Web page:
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Pascal Thormeier
Pascal Thormeier

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Throwing around text - Kinetic typography part 3: The Walking Text that follows you 🧟🧟

Part 3 of my series about kinetic typography! Let's move some text around with HTML, CSS and JS! If you missed how I came about throwing around text and deforming it with only web stuff, be sure to check out part 1 and part 2!
It's been a while since we've thrown around some text. This tutorial will also use some JS, but not too much. Today we'll make text follow the user's cursor!

What we'll need and what it'll look like

For this example of kinetic typography, we'll need an SVG. This is because SVG can animate text really well. So we're going to build a path from the user's cursor movement that won't exceed a certain length, and we'll then animate the text along that path.

Unfortunately, smooth animations will be too much effort to implement in this tutorial, but the clunkiness of the cursor movement has its own charm. However, we can smooth things out a little bit. More on that later. First, it's time for some...


The ol' reliable:

<!DOCTYPE html>
    body, html {
      padding: 0;
      margin: 0;
      overflow: hidden;
    svg {
        width: 100%;
        height: 100vh;
    /* More styling goes here */

 <!-- Text goes here -->

// Fun stuff goes here.
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Awesome. We already added an empty script tag, an empty SVG and some default styling to make things easier.

Implementing The Walking Textβ„’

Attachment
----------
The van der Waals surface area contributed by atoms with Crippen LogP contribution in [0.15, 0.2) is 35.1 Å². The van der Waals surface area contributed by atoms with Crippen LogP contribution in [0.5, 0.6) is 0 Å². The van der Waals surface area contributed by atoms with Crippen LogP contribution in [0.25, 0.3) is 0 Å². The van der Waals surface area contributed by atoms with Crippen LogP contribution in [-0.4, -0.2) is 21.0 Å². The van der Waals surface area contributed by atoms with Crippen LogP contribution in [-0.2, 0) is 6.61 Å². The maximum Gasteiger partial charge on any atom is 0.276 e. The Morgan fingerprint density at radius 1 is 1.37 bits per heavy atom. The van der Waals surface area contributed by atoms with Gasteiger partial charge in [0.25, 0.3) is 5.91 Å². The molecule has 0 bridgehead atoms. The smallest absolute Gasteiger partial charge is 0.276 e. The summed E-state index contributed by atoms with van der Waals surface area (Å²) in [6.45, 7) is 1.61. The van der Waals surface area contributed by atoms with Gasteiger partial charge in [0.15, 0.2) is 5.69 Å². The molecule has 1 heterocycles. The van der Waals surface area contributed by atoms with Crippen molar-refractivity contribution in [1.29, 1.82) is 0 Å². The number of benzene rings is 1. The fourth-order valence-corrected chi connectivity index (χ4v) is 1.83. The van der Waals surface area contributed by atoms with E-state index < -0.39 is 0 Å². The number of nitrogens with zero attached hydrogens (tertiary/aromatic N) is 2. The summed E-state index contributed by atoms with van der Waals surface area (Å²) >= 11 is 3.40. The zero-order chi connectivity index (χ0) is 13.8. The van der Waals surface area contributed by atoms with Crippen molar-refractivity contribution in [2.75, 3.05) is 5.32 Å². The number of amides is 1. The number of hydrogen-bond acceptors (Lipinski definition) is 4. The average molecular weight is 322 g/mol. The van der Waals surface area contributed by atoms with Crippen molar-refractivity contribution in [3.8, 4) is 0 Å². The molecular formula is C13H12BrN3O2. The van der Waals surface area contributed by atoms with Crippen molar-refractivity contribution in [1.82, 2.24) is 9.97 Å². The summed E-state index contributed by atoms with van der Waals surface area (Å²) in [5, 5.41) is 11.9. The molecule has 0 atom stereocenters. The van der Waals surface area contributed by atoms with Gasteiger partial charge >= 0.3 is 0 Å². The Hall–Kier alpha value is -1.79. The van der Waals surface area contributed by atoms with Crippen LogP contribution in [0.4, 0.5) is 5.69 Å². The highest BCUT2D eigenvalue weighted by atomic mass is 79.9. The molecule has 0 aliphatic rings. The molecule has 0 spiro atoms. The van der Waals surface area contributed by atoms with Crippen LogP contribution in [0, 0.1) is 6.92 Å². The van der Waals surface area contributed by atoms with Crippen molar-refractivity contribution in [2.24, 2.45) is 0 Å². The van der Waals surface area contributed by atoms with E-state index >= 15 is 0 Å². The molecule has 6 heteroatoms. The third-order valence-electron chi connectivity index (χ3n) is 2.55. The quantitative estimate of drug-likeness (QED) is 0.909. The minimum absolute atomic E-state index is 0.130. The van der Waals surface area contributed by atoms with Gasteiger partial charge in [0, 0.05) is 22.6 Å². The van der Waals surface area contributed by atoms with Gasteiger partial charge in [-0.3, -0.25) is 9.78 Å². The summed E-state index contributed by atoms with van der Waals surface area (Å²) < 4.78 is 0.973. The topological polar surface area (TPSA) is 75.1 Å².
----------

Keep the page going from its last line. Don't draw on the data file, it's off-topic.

Let's start out with parts of the SVG:

    d="M 0 0 0 9999" 
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This is the path we're going to build. Each cursor movement will add another point to the path and expand it until it reaches a given length. Then we'll remove nodes from the other end until it is just under the given size again. We're using a stroke width of 2 to show where the path is.

Next, we'll need some JS. A path consists of several coordinates. To get the entire length of the path, it's helpful to calculate the distance between two coordinates. We'll create a class for that:

class Coords {
  constructor(x, y) {
    this.x = x
    this.y = y

  get coordString() {
    return this.x + ' ' + this.y

  distanceTo(other) {
    return Math.sqrt((this.x - other.x) ** 2 + (this.y - other.y) ** 2)
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In a second class called Path, we can then do the length calculation:

class Path {
  constructor(pathLength) {
    this.path = []
    this.pathLength = pathLength

  get totalPathLength() {
    let length = 0

    // Calculate the lengths between all points and add them up.
    for (let i = 0; i < this.path.length - 2; i++) {
      length += this.path[i].distanceTo(this.path[i + 1])

    return length

  get svgPath() {
    return `M ${ => c.coordString).join(' ')}`

  // More fun stuff goes here.